Why change practices & what are the benefits?
Dairy farmers, herd veterinarians, dairy industry consultants, and extension agents are well-versed in blanket dry cow treatment, which has been the standard practice used to prevent mastitis on dairy farms across the U.S. since the 1960s. Let’s face it, changing farm practices takes time and effort--and blanket treatment is just more familiar. So why change practices? Only you can decide if there is enough benefit for your farm to transition to SDCT. But we see trends coming down the pike that make the transition worthwhile.
Buying all of that medicine is expensive! Transitioning to SDCT can reduce antibiotic use at dry off by 50-80+%, which reduces pharmaceutical and treatment costs, averaging a savings of $6-$20 per cow in antibiotic tube costs alone (Betchel, 2018), as well as reduced labor costs. See the SDCT Cost Calculator to assess how much you might save on your farm.
Some farmers fear losing premiums or being dropped by their milk processors if their somatic cell count climbs high, especially with unstable milk prices. But four randomized, controlled research trials across North America and one specific to New York have shown no negative effects on SCC, milk production, and/or other health outcomes by implementing this practice. And with changing consumer demand, demonstrating support for public health will serve the industry.
Among herds that have good health management practices in place, SDCT is proven safe and effective for herd health on well managed farms when protocols are followed and cows are enrolled systematically. Note that veterinary involvement and well-trained employees are essential for SDCT success (UMNdairy, 2020).
It may require some time to perfect SDCT protocols for your farm. Some farmers who transitioned to SDCT noted that labor and management issues arose because it required additional protocol development, accurate and timely herd records, specific dry-off protocols, well trained employees, and animal monitoring through the dry period and at freshening for new mastitis infections. Selecting low-risk cows based on herd records and SCC test results, and monitoring cows during the dry period are keys to success in transitioning. If problems arise, working with your herd veterinarian to assess your plans and make small adjustments is best. The benefits will be worth the effort in the long term!
Consumer demand is changing
The public health consensus is that the overuse of antibiotics to treat people or animals leads harmful bacteria to become "resistant" to the antibiotics. This makes antibiotics less effective in treating infections in humans and animals alike. According to the Center for Disease Control, antibiotic resistant infection is now a major and increasing risk to human health such that 35,000 people die every year in the U.S. because of antibiotic resistant infection.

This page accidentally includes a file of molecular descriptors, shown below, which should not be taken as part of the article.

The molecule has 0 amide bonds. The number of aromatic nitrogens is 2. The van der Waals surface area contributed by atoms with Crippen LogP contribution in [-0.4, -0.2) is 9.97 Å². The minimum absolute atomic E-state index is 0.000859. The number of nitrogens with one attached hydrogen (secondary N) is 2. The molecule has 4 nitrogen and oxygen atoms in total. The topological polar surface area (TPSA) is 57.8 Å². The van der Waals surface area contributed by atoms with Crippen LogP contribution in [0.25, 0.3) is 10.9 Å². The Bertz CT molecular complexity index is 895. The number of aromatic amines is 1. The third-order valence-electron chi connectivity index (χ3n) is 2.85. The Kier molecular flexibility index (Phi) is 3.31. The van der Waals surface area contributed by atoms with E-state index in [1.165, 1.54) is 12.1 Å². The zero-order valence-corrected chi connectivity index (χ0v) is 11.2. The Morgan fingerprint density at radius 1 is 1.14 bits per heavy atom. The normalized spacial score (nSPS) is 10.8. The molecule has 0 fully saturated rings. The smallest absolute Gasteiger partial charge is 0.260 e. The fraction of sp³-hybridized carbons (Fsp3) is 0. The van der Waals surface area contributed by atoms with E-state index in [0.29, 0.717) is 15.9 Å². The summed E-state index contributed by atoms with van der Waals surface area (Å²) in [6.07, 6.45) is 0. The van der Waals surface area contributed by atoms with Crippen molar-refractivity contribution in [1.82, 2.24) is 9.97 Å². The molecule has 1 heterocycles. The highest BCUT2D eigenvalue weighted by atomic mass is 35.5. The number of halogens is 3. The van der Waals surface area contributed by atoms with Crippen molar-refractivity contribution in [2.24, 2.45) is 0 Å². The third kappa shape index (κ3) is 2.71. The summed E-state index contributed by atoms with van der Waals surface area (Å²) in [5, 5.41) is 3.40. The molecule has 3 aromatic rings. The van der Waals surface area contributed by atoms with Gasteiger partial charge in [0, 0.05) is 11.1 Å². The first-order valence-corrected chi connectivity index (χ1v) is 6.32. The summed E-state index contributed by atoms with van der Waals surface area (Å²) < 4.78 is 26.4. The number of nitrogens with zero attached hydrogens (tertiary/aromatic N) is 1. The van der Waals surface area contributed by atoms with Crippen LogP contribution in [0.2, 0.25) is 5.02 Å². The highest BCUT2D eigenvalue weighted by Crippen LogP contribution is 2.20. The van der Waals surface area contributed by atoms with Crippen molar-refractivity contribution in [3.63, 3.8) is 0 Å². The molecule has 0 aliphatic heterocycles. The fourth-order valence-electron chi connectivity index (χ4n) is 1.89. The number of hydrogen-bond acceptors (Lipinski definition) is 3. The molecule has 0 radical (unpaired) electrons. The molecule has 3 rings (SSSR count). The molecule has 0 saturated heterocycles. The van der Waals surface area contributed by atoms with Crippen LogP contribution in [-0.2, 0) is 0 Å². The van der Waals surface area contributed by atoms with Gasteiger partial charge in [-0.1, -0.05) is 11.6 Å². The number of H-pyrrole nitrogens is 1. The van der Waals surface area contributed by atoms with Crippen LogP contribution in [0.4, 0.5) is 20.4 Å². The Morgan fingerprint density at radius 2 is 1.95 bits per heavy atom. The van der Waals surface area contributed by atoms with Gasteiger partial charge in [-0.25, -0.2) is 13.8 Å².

Consumers and buyers are increasingly aware of the risks of antibiotic resistance, and are already showing interest in buying dairy and meat products from farms that advance antibiotic stewardship. In 2020, for example, four school districts in Tompkins County, New York prioritized bids from food suppliers that sourced their beef from farms that had adopted selective instead of blanket dry cow treatment. More, demand is growing for labels to be used on foods of animal origin (see this article, “Antimicrobial‐resistant bacterial infections from foods of animal origin: understanding and effectively communicating to consumers”).
Though dry cow therapy represents a fraction of the antibiotics used in livestock, a transition to SDCT among dairy farmers in New York and across the U.S. will make a meaningful impact in total antimicrobial use. Whether medicines are used to treat people or animals, using them conservatively and treating only those that need it can help prevent antimicrobial resistance and keep medicines effective. Now, thanks to a better understanding of cow health, including the factors that drive mastitis risk at dry-off, cows can also be treated selectively.
NY dairy farmers can lead the way in antimicrobial stewardship
Today, New York dairy farmers and veterinarians are providing national leadership in creating models for reducing on-farm antimicrobial use while maintaining animal health, addressing both public health concerns and changes in consumer demand. The principles used on New York dairy farms are applicable to other livestock settings---which reduce the infection rate through improved management, followed by identification and treatment of only high risk individual animals.
In addition, regulation may be coming. The Maryland State legislature recently passed legislation requiring SDCT instead of blanket treatment. Several States across the Northeast are considering similar policies--including in New York. In the words of one dairy farmer, “it’s time for New York dairy farmers to get ahead of the curve, and lead the nation.”
60% of antibiotic use on dairy farms is for mastitis (Nydam et al., 2019)
30% of mastitis antibiotic usage is for Dry Cow Therapy (Reugg, 2018)